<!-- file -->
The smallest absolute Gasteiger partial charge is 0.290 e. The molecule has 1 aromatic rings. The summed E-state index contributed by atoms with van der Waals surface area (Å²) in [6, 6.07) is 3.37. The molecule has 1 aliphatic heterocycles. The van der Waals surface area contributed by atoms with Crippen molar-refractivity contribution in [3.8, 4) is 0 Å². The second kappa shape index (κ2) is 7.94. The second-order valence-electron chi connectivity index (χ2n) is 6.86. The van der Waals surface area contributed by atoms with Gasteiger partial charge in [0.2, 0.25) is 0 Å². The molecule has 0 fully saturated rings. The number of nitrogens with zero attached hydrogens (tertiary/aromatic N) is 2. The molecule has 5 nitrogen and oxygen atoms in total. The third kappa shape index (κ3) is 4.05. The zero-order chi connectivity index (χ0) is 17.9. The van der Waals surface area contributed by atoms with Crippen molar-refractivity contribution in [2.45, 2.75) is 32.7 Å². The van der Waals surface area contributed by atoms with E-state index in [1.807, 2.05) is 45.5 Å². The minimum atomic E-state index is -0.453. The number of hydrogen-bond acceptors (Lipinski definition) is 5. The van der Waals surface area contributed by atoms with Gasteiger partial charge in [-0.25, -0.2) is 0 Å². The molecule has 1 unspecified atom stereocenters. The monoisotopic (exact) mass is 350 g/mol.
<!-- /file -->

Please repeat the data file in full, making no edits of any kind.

The smallest absolute Gasteiger partial charge is 0.290 e. The molecule has 1 aromatic rings. The summed E-state index contributed by atoms with van der Waals surface area (Å²) in [6, 6.07) is 3.37. The molecule has 1 aliphatic heterocycles. The van der Waals surface area contributed by atoms with Crippen molar-refractivity contribution in [3.8, 4) is 0 Å². The second kappa shape index (κ2) is 7.94. The second-order valence-electron chi connectivity index (χ2n) is 6.86. The van der Waals surface area contributed by atoms with Gasteiger partial charge in [0.2, 0.25) is 0 Å². The molecule has 0 fully saturated rings. The number of nitrogens with zero attached hydrogens (tertiary/aromatic N) is 2. The molecule has 5 nitrogen and oxygen atoms in total. The third kappa shape index (κ3) is 4.05. The zero-order chi connectivity index (χ0) is 17.9. The van der Waals surface area contributed by atoms with Crippen molar-refractivity contribution in [2.45, 2.75) is 32.7 Å². The van der Waals surface area contributed by atoms with E-state index in [1.807, 2.05) is 45.5 Å². The minimum atomic E-state index is -0.453. The number of hydrogen-bond acceptors (Lipinski definition) is 5. The van der Waals surface area contributed by atoms with Gasteiger partial charge in [-0.25, -0.2) is 0 Å². The molecule has 1 unspecified atom stereocenters. The monoisotopic (exact) mass is 350 g/mol.